Is Red Meat Required for the Prevention of Iron Deficiency Among Children and Adolescents?
Savvas C. Savva and Anthony KafatosAffiliation:
138 Limassol ave., #205, 2015 Strovolos, Cyprus.
AbstractIron deficiency remains the most common nutritional deficiency worldwide despite the fact that global prevention is a high priority. Recent guidelines suggest intake of red meat both in infants and toddlers to prevent iron deficiency. However frequent consumption of red and processed meat may be associated with an increased risk for cancer, cardiovascular disease and diabetes. Evidence also suggests that even in vegetarian diets or diets with little consumption of white or red meat, iron status may not be adversely affected. The Eastern Orthodox Christian Church dietary recommendations which is a type of periodic vegetarian diet, has proved beneficial for the prevention of iron deficiency and avoidance of excess iron intake. This paper aims to provide examples of meals for children and adolescents that may be sufficient to meet age specific iron requirements without consumption of red meat beyond the recommended consumption which is once or twice per month.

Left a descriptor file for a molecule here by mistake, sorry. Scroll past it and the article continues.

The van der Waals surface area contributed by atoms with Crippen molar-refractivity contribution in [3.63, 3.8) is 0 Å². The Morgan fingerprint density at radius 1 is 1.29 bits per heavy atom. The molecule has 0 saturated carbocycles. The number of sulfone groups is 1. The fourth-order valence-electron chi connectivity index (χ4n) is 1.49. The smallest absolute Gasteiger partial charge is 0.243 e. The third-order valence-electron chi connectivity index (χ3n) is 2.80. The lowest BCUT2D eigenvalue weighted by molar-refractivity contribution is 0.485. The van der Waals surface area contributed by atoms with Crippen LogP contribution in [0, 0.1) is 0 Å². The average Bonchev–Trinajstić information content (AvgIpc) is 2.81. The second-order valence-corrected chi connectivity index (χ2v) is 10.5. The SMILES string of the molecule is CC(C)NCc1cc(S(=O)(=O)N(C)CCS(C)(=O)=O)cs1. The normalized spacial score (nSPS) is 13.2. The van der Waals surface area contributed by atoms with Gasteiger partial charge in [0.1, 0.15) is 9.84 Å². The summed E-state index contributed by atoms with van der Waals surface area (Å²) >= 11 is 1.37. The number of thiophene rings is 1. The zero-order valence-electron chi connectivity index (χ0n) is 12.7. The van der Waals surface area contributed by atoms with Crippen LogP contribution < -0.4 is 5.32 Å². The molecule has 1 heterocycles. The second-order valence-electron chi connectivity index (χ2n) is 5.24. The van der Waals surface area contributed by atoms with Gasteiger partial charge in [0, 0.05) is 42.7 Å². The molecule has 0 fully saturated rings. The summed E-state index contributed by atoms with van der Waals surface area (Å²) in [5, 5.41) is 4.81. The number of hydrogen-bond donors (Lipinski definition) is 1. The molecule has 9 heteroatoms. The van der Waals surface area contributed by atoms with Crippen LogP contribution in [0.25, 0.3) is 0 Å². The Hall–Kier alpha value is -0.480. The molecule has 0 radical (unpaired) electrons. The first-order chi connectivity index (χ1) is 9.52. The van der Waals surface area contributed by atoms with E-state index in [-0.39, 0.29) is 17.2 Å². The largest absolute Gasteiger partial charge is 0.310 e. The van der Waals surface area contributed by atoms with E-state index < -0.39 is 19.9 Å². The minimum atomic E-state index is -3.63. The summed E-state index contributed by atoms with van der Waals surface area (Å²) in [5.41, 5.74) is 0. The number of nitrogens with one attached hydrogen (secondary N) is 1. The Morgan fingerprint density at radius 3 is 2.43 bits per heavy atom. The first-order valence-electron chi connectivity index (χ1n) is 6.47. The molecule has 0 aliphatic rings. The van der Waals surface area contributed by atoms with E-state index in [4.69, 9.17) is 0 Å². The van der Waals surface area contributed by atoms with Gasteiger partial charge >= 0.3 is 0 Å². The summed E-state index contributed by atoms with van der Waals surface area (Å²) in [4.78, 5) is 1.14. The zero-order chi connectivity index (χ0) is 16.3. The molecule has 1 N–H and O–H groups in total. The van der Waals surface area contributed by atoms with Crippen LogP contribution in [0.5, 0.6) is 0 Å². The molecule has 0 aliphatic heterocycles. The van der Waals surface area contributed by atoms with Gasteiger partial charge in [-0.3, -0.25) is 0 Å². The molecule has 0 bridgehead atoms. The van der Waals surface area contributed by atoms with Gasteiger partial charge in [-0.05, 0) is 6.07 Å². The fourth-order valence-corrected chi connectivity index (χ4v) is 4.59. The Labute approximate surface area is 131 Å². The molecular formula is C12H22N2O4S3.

Iron, deficiency, infants, children, adolescents.
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